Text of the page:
South Africans are spoilt when it comes to travel.
Apart from living in one of the most diverse, incredible countries on the African continent and world-wide, we are also surrounded by countries that are world-renowned for their unique travel offerings.
Botswana, for example, was recently named Lonely Planet’s best destination for 2016. Namibia, right next to it, is a treasure trove of adventure, diamonds and dunes. Zimbabwe and Zambia host the iconic Victoria Falls and Mozambique is the perfect blue-water, white-sand beach and island escape.
A friend of mine recently returned from a trip to Mozam. She says she cannot remember a time when she felt more relaxed, and that only from a six-day escape to the tropical retreat.
That’s the beauty of Mozambique – there’s no need to travel half-way around the globe, there’s no need to take your entire year’s leave, and there’s no reason to spend your child’s education fund to recharge and regain your senses.
In October last year, a long-weekend checked into Anantara Bazaruto on the island 40km off the east coast of Vilankulo, was all it took for me to fall in love with Mozambique.
CHECK OUT: - Mozambique - A paradise on our doorstep
On the islands around Mozam, especially, here is little cell reception, which means no emails or Facebook or Instagram. The only thing to do is relax and let go of the modern stressed that so often empty us out.
And getting back, two shades darker from lounging away days in the warm Indian Ocean under the mild Mozambican sun, you’ll be ready as ever to conquer the world.
Quick guide if you're planning a budget break:
Average cost of high-end resort accommodation per person per night: At Anantara Bazaruto, it will cost you around R4 600 per person per night, including all board, meals as well as selected drinks.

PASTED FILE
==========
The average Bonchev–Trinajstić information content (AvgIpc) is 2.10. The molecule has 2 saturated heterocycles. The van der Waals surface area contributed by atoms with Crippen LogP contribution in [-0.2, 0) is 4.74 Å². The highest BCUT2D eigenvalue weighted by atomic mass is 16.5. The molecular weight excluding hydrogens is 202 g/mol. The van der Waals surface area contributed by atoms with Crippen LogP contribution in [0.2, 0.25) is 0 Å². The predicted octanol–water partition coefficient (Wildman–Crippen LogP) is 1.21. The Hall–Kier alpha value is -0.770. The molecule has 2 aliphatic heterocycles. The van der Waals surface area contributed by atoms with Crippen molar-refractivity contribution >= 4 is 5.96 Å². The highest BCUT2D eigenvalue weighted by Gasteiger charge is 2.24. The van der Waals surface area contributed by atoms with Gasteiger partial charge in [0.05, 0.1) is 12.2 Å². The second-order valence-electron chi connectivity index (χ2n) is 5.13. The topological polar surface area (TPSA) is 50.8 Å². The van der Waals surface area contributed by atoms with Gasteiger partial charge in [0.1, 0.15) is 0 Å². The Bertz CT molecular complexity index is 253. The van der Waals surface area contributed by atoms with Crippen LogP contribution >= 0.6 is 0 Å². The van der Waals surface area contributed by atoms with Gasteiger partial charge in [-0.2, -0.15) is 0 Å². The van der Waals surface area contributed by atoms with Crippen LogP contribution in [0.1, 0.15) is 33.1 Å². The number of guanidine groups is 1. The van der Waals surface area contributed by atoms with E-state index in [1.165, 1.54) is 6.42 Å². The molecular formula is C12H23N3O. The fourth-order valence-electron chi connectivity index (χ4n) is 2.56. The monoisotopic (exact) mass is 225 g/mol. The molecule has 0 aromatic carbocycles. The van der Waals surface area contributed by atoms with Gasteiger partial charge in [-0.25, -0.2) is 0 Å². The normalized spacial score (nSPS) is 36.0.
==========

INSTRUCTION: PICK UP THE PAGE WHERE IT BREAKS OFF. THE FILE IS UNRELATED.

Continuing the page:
Compared to the average cost of a budget guest house per person per night: You can get lovely, 4-star self-catering accommodation right on the coast for under R1 500 per person per night.
Average cost of dinner for two and basic activities: A 3-course dinner in an average restaurant will cost you around R350. In most hotels and resorts, however, food is included in the price.
Currency: Mozambique’s official currency is Metical, but they are also very willing to use South African rands. The Metical is worth about 23 South African cents*. It sounds little, but expenses work out about the same as a budget South African holiday.
Climate: Mozambique has a tropical climate with two distinct seasons - a wet season from October to March and a dry season from April to September.
In the south, towards the border of South Africa and Zimbabwe, conditions can get very hot and even desert-like. Along the coastal area, however, tropical conditions are prevalent right through the year - making Mozambique the perfect winter escape for South African travellers.
When to go: Mozambique has a lovely, tropical climate right throughout the year. In summer, however, conditions can get very hot. The best is the go in the odd-season months from March to May, and from August to October. Plus, there'll be fewer other travellers and you'll have the beaches all to yourself.
Time zone: Mozambique has the exact same time zone as SA.
Getting there: If you’re going to Vilankulo in the centre of Mozambique, right next to the popular island Bazaruto, your best bet would be to fly from SA. Airlink offers direct scheduled flights between Johannesburg and Vilankulo as well as from Nelspruit to Vilankulo.
If you’re heading to the southernmost regions of Mozambique, driving over the border is a great option. Head over at one of these four border posts:
Visa: South African travellers don’t need a visa to enter Mozambique.